A price war has broken out in the glossy magazine market – a sector which has always taken great pride in the quality of its products and has commanded premium cover prices to match.
What is even more surprising is the fact that the skirmish has been triggered by Condé Nast, publisher of such upmarket titles as Vogue and Tatler. Its launch in March of the handbag-sized Glamour, with a cover price of &£1.50 – at least &£1 cheaper than its rivals – has spawned a flurry of copycat price cuts.
No stranger to price wars, H Bauer published its first glossy – Real – the following month, also priced at &£1.50. The company caused a stir when it launched Bella into the UK women’s weekly market in 1986 and later into the TV listings market with TV Choice, providing cheap alternatives to rival publishers.
Last week the National Magazine Company axed the price of Company magazine, normally &£2.60, to bring it into line with Glamour (MW last week).
NatMags’ deputy managing director Duncan Edwards says: “We are now facing intense competition from new entrants to the market, which have chosen to come in at an astonishingly low price. To protect our position, therefore, we have no option but to drop the price.”
He adds that the women’s lifestyle sector is at the “centre of a price war”.
The previous month NatMags launched Cosmo Girl at &£1.49. Edwards admits that “had Glamour not devalued the market in the way that it has”, Cosmo Girl may not have been priced so cheaply.
The low-price strategy has helped Glamour shoulder its way into a full market. It recorded a first-issue circulation of 451,486, according to the latest ABC figures, covering the period January to June this year.
Company’s circulation – 223,121 – dropped by 14.4 per cent period on period and 3.2 per cent year on year in the same set of ABCs. IPC Media’s Marie Claire also fell by 7.6 per cent period on period and 11.9 per cent year on year to 370,089, and circulation for EMAP’s Elle, at 224,410, remained sluggish for the period, rising 2.3 per cent year on year.
Simon Kippin, publisher of Glamour, claims that his magazine, along with Real, has brought new readers into the market. He points to the latest ABCs, which show that sales of women’s lifestyle magazines increased by 12 per cent period on period and 17.8 per cent year on year.
He says: “Magazine publishers have been pushing up prices for years, ahead of inflation. We looked at why women were buying fewer magazines: portability, content and pricing are all factors.”
Kippin says that the value-for-money strategy was always long-term, and warns other publishers against adopting a similar approach. He says: “If the magazine is not popular, just dropping the price is not going to change anything.”
But Starcom Worldwide media communications director Nigel Conway believes that more publishers will follow NatMags’ example. He says: “It’s a risky strategy, but if you don’t do it, you probably have more to lose.”
PHD press director Laura James also believes that other publishers will follow, but draws parallels with the newspaper market and warns of “short-term gains” encouraging “floating readers” and wrecking the loyalty factor that magazines claim to have.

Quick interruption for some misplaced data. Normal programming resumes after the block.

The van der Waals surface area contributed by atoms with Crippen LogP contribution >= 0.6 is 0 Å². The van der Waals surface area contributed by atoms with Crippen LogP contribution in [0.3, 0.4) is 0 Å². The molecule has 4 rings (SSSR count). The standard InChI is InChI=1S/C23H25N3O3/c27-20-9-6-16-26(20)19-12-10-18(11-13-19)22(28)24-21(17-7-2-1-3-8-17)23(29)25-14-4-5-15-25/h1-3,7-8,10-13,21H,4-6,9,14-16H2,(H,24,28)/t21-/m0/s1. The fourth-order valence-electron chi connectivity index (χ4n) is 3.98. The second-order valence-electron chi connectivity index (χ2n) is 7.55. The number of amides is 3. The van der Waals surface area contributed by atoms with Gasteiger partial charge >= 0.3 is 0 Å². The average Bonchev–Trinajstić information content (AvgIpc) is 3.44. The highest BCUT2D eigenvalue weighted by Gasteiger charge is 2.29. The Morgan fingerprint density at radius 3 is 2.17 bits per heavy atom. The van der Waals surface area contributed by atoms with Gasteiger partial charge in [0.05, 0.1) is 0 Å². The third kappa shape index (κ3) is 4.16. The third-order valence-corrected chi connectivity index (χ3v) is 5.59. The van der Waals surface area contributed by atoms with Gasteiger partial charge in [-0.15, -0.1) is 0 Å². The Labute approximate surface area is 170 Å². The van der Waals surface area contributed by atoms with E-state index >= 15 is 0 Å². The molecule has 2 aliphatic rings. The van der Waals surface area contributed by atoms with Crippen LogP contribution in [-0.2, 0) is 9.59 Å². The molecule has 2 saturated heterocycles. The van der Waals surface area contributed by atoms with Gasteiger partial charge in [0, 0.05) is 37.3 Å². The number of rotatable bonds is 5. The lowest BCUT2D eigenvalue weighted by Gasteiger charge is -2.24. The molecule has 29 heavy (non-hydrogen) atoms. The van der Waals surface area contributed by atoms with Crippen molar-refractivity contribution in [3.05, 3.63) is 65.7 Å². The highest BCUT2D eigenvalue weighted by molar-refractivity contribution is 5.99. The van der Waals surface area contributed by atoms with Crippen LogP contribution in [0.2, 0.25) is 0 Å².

Yet Tim Brooks, managing director of IPC Southbank, the division responsible for Marie Claire, has no plans to join the price war. He admits that Glamour’s launch had an initial effect on Marie Claire’s circulation but he says it has now recovered.
Brooks says: “There’s no evidence that price-cutting significantly increases sales, but there is evidence that it reduces revenue.”
All the same, IPC was forced to cut the price of What’s On TV from 50p to match H Bauer’s TV Choice, which launched in 1999 at 35p.
IPCtx managing director Caroline Ward says: “Very few families buy more than one TV listings magazine a week, therefore it was imperative that we retained those sales.”
Step by step, IPC increased the price of its title to 45p and circulation, which peaked at 1.8 million before the price war, is now holding steady at 1.7 million. Bauer’s TV Choice, which has a circulation of 751,618, followed suit and is now priced at 40p. Ward claims that since TV Choice’s launch, retail revenues in the TV listings market have dropped by five per cent, despite a two per cent rise in the number of copies sold.
MediaCom group press director Steve Goodman believes that a cover price war could affect the market in the same way as cover-mounting has done, with most publishers adopting the marketing mechanism. He says: “When they all do the same thing, the effect on circulation is cancelled out, and there’s even a danger that if magazines don’t cover-mount they will lose readers.”
With a downturn in the economy, Conway argues there will be even more pressure on publishers to look at price, with consumers thinking twice about making multiple purchases and newspapers offering them an alternative by including more lifestyle content in their colour supplements.
But Brooks and Edwards claim that magazine sales remain buoyant during times of recession, arguing that consumers are still prepared to treat themselves to small luxuries.
With covermounting and cover price wars contributing to the rise of flighty, disloyal readers, magazine publishers are going to have to become more agile in marketing their products.